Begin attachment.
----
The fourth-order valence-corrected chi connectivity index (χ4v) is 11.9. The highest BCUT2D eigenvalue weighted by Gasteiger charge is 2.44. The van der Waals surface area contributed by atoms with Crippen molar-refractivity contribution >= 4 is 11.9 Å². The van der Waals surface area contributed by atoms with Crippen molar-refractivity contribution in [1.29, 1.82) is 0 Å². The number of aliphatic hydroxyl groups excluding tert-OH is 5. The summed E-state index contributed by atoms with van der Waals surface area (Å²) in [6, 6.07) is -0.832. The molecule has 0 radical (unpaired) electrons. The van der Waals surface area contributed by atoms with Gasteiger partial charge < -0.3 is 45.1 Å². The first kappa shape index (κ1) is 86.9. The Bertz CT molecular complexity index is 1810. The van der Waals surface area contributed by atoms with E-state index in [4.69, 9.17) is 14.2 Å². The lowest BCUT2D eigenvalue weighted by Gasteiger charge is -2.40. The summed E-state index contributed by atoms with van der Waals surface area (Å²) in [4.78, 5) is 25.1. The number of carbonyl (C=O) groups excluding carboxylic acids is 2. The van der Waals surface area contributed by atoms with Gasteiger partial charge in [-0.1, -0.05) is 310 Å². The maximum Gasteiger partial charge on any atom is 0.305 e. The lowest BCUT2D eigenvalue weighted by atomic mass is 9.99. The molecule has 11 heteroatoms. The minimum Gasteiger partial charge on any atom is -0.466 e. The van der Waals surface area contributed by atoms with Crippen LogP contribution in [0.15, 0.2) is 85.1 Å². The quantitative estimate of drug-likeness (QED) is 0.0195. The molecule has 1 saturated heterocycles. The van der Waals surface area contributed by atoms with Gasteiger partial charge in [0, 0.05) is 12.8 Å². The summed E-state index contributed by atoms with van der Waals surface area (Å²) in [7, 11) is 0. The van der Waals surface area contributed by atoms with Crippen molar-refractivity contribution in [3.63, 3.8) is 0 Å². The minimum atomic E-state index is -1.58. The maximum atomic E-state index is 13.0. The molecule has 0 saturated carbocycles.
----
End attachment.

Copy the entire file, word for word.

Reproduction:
The fourth-order valence-corrected chi connectivity index (χ4v) is 11.9. The highest BCUT2D eigenvalue weighted by Gasteiger charge is 2.44. The van der Waals surface area contributed by atoms with Crippen molar-refractivity contribution >= 4 is 11.9 Å². The van der Waals surface area contributed by atoms with Crippen molar-refractivity contribution in [1.29, 1.82) is 0 Å². The number of aliphatic hydroxyl groups excluding tert-OH is 5. The summed E-state index contributed by atoms with van der Waals surface area (Å²) in [6, 6.07) is -0.832. The molecule has 0 radical (unpaired) electrons. The van der Waals surface area contributed by atoms with Gasteiger partial charge < -0.3 is 45.1 Å². The first kappa shape index (κ1) is 86.9. The Bertz CT molecular complexity index is 1810. The van der Waals surface area contributed by atoms with E-state index in [4.69, 9.17) is 14.2 Å². The lowest BCUT2D eigenvalue weighted by Gasteiger charge is -2.40. The summed E-state index contributed by atoms with van der Waals surface area (Å²) in [4.78, 5) is 25.1. The number of carbonyl (C=O) groups excluding carboxylic acids is 2. The van der Waals surface area contributed by atoms with Gasteiger partial charge in [-0.1, -0.05) is 310 Å². The maximum Gasteiger partial charge on any atom is 0.305 e. The lowest BCUT2D eigenvalue weighted by atomic mass is 9.99. The molecule has 11 heteroatoms. The minimum Gasteiger partial charge on any atom is -0.466 e. The van der Waals surface area contributed by atoms with Crippen LogP contribution in [0.15, 0.2) is 85.1 Å². The quantitative estimate of drug-likeness (QED) is 0.0195. The molecule has 1 saturated heterocycles. The van der Waals surface area contributed by atoms with Gasteiger partial charge in [0, 0.05) is 12.8 Å². The summed E-state index contributed by atoms with van der Waals surface area (Å²) in [7, 11) is 0. The van der Waals surface area contributed by atoms with Crippen molar-refractivity contribution in [3.63, 3.8) is 0 Å². The minimum atomic E-state index is -1.58. The maximum atomic E-state index is 13.0. The molecule has 0 saturated carbocycles.